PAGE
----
My three-times great grandfather, James McDonald, and his son joined the Montgomery Co. N.C. Militia shortly after the war in May 1784. I have a copy of a letter of his to Col. Jo. Martin while he was stationed on Lookout Mountain. It is dated September 6th, 1785.

“Lookout Mountain, Sept. 6th, 1785.

“I received your letter of the 30th instant, and your Talk to the head men which I told them as well as I could, they seemed satisfied, but I believe they would be better pleased to have seen yourself. I am sorry it is inconvenient at present for me to have the satisfaction of seeing you as I have trusted several young fellows that are at present out a hunting and I expect them in soon, and if I was out of their way they might deal with other people.

“I had a Letter a few days ago from the Nation in which I am informed that an Envoy had been appointed by the Court of Spain to Congress, to settle the affairs of the Grand Boundary if they can, and that the Spaniards are Resolved to keep the Americans very high up the great River, and that the Fort at Notchay is in a formidable State. Troops were arriving every day at Pensacola, all of whom were put on board light vessels and sent to Orleans from thence to
American Revolutionary War Battle Marker Photo, Click for full size
By R. E. Smith, December 23, 2007
4. American Revolutionary War Battle Marker
all- the ports of the River.

“Upon which they are very strong, at least between 5 and 600 men and about as many more ready on any Emergency to spare from the Towns, Pensacola, Orleans and Mobeil, and that the Courts of Spain have invited 600 families of French people to settle the Notchay and other vacant Land above that, that they had actually arrived in eight Vessels to Orleans, and that there is a number of Americans already taken up at Notchay and sent provisionally to Orleans. The principals of them it is said will be hanged.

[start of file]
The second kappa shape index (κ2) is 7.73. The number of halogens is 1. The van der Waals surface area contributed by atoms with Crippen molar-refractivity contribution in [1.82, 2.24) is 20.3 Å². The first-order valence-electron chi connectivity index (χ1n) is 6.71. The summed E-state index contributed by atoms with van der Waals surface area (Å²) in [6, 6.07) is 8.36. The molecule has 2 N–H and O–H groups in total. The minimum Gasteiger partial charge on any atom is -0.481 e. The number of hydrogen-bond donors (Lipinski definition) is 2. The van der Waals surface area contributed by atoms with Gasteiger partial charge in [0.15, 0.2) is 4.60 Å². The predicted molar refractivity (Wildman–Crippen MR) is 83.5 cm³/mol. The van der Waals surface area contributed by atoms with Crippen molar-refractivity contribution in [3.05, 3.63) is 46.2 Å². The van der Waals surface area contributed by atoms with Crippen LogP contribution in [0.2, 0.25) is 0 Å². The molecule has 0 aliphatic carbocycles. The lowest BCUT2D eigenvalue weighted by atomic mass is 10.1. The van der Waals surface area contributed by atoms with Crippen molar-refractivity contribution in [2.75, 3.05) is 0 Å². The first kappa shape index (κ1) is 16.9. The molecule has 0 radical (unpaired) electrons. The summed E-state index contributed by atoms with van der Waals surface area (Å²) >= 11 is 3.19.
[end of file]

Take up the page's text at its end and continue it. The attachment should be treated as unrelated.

“This is all the news I have at present, however anything I can hear that I can put faith in, I shall let you know by the first opportunity, and believe me Sir, I shall never turn Spaniard.

“This is all at present, from, Sir, with true esteem,
“Your most obedient Servant,
Jas. McDonald.

This letter is reproduced in the North Carolina State Records, Volume XVII, Page 519. His short resignation letter, dated March 15, 1787 is also in the State Records, Volume XX, along with his sonís letter of resignation dated May 2nd 1787. By 1780 the elder McDonald moved to the newly opened territory of Montgomery County, N.C. He was a school teacher and land speculator, and possibly a farmer, recorded as owning 10 slaves in 1790.
    — Submitted March 18, 2008, by Ruth M. Scruggs of Summerville, South Carolina.

Categories. Native AmericansWar, US Revolutionary
Credits. This page originally submitted on , by R. E. Smith of Nashville, Tennessee. This page has been viewed 3,203 times since then. Photos:   1, 2. submitted on , by R. E. Smith of Nashville, Tennessee.   3. submitted on , by Ruth M. Scruggs of Summerville, South Carolina.   4. submitted on , by R. E. Smith of Nashville, Tennessee. • Craig Swain was the editor who published this page. This page was last revised on June 16, 2016.